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The Unreasonable Shittines of Duolingo

The other day I wanted to restart my Italian learning with Duolingo after one year of pause. Upon installing the application, I was surprised to see that my learning tree is replaced by some kind of path. I didn’t like the change, but of course, I decided to continue. After all, I used Duolingo before and after the 2018 redesign and, guess what, I hated that change too (still do).

A year ago when I stopped with Duolingo, I was in the middle of my tree. But now, I wasn’t even close to the middle of the path. Of course, new skills had been probably added in the meantime, but it seemed to me that some topics that I ‘mastered’ are now again locked. Doesn’t matter, I will do them again.

I start challenges. They are very easy and repetitive (that’s something I noticed before, but now seems much much worse). I won’t lie when I say that I did 20 questions for absolute beginners (really Duolingo, you ask me for the 100th time to translate I am a man to Italian?). Challenges don’t simulate me intellectually. I am very quickly bored and I start making mistakes. It definitely doesn’t help that I have to go through four screens after each game (I understand that I have to see ads, but I don’t understand why I have to see animations of gems and leaderboards).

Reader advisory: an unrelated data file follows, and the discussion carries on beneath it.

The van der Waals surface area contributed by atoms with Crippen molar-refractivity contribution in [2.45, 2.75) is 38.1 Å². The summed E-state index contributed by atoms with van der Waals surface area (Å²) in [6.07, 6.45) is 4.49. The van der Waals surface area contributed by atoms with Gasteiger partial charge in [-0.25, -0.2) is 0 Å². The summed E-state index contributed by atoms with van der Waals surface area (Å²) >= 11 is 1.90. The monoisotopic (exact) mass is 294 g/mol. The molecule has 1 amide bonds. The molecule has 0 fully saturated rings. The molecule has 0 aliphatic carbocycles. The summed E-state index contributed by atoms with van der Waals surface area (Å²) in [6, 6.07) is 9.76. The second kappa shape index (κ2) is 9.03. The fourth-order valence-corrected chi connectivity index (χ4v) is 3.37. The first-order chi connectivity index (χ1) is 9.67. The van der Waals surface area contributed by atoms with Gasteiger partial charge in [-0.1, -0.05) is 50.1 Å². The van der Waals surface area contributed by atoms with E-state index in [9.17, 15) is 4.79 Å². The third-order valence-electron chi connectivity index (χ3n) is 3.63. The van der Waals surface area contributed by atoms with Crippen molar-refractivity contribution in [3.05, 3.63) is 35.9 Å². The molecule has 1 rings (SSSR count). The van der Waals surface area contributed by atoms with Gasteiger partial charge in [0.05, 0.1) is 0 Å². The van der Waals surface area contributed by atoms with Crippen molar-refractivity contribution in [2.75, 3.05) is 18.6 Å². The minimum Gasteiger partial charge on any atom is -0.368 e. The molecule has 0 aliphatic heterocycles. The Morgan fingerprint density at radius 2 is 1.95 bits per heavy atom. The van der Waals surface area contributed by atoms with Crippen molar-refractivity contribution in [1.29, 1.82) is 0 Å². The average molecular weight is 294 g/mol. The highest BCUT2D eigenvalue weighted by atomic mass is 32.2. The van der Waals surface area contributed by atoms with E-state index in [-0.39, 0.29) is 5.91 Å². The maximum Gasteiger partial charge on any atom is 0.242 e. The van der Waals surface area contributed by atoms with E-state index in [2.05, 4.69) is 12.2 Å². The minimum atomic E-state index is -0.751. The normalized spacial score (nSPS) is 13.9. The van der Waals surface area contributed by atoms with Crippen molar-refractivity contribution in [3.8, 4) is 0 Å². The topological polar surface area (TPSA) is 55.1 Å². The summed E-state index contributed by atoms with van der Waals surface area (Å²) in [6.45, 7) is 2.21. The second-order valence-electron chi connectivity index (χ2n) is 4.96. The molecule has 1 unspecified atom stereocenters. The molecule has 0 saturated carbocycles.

The next day I tried again. It felt even worse. Pointless and boring. The app that once had been a valuable tool for learning new languages became the game that tries to hook you up with the cheapest tricks. Angered and sad, I uninstalled it.

Why can’t we have nice things?